Suffolk’s Schneider saga

Suffolk’s Schneider saga


SUFFOLK COUNTY—A standoff within the Suffolk County Legislature took a surprising turn earlier this week after Alan Schneider, Suffolk County’s top civil service official, resigned from his post just hours after being temporarily reinstated by a state judge. 

The ordeal began last week when Suffolk County executive Steve Bellone removed Schneider, a 36-year county veteran, from his post and replaced him with Jo-Anne Taormina. The move quickly came under scrutiny from both sides of the political aisle. 

Presiding officer DuWayne Gregory (D-Copiague) said the Legislature was “deeply troubled” by the county executive’s decision. 

“[Bellone’s] choice to replace Mr. Schneider, despite numerous concerns from officials within the county and support from every corner of county government on both sides of the aisle, is an attempt by the county executive to subvert the Legislature approval process and restrict our oversight,” Gregory wrote in an open letter, which was signed by eight other members of the Legislature. 

The joint letter states the requirement that the personnel officer be nominated by the county executive and subject to legislative approval is set forth in both county and state Civil Service Law and Public Officers Law. 

“The law authorizes public officers – who have fixed terms – to continue to discharge their duties in a holdover status until a successor is chosen and qualified,” Gregory wrote. “None of that has occurred. This legislative body will not sit idly by while appointments are made without our participation as required by law. If Mr. Schneider is to be replaced, there should be a national search for the most qualified individual and that individual needs to be vetted and confirmed by the Legislature, a co-equal branch of government, before he or she can assume the office.” 

Al Krupski (D-Riverhead) and Tom Donnelly (D-Huntington Station) made up the letter’s Democratic signatures, while GOP minority leader Tom Cilmi (R-Bay Shore), Steve Flotteron (R-West Islip), Leslie Kennedy (R-Hauppauge), Kevin McCaffrey (R-Lindenhurst), Tom Muratore (R-Selden), and Rudy Sunderman (R-Mastic) made up the Republican signatures. 

Deputy presiding officer Rob Calarco (D-Patchogue) and majority leader Kara Hahn (D-Port Jefferson) were reportedly on the fence about whether to sign Gregory’s opposition letter. Neither legislators responded to request for comment by press time. 

It was reported last week that attorneys from Islip, Brookhaven and Babylon townships held a conference call on the day that Taormina took office to discuss legal options regarding the move. Islip Town declined to comment on the issue.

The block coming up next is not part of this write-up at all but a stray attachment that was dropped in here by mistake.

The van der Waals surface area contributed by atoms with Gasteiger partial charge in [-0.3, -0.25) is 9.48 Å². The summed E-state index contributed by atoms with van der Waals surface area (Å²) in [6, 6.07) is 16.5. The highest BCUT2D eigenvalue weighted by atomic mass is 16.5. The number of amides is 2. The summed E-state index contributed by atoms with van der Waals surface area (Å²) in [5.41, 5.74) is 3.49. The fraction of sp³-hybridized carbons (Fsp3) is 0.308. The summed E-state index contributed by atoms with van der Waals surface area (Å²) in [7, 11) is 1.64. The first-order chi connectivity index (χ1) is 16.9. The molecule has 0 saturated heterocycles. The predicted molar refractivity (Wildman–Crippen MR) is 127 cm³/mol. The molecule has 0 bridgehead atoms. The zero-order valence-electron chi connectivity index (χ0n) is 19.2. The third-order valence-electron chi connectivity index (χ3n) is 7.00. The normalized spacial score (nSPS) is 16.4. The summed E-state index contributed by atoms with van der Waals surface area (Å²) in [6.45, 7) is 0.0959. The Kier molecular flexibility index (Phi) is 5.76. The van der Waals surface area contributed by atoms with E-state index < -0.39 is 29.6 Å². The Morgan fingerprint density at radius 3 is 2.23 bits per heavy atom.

Brookhaven and Babylon townships ultimately filed a temporary restraining order to keep Taormina, a former North Hempstead Town chief of staff, from her newly appointed $163,699-a-year job. Taormina’s salary is reported to be less than that of her predecessor. The towns took issue with Bellone’s move because the county’s top civil service officer oversees not just county jobs, but town, village, school, library and fire district jobs as well. 

Babylon Town supervisor Rich Schaffer, who also serves as chairman of the Suffolk County Democratic Committee, has personally criticized the county executive’s decision. It’s not the first rift between the two, though. During last year’s election season, Bellone backed a last-minute candidate for Suffolk County’s surrogate judge. The move upended a judicial cross-endorsement deal that Schaffer had organized. 

Suffolk County comptroller John Kennedy, who recently announced he would be running against Bellone for the top county job later this year, insisted that he wasn’t questioning the county executive’s authority to appoint someone new to the post. Kennedy did, however, say Bellone needs approval from lawmakers, according to section 15b of the state Civil Service Law. 

The comptroller went on to describe Bellone’s move as another example of his administration’s “modus operandi.” 

Cilmi said he supported Kennedy’s efforts, adding that Bellone’s actions were illegal. Cilmi agreed with the comptroller’s stance that Bellone had the right not to reappoint Schneider, but insisted the county executive needed approval from the county. He added, “more often than not,” the Legislature approves of the county executive’s picks.

Schneider reportedly wrote his resignation letter over the weekend, but decided to hold out to see how the court would rule. 

Numerous attempts were made for a comment from Bellone’s office regarding his initial decision to replace Schneider and where the situation will go from here. County attorney Dennis Brown also didn’t respond to a request for comment during the weeklong ordeal.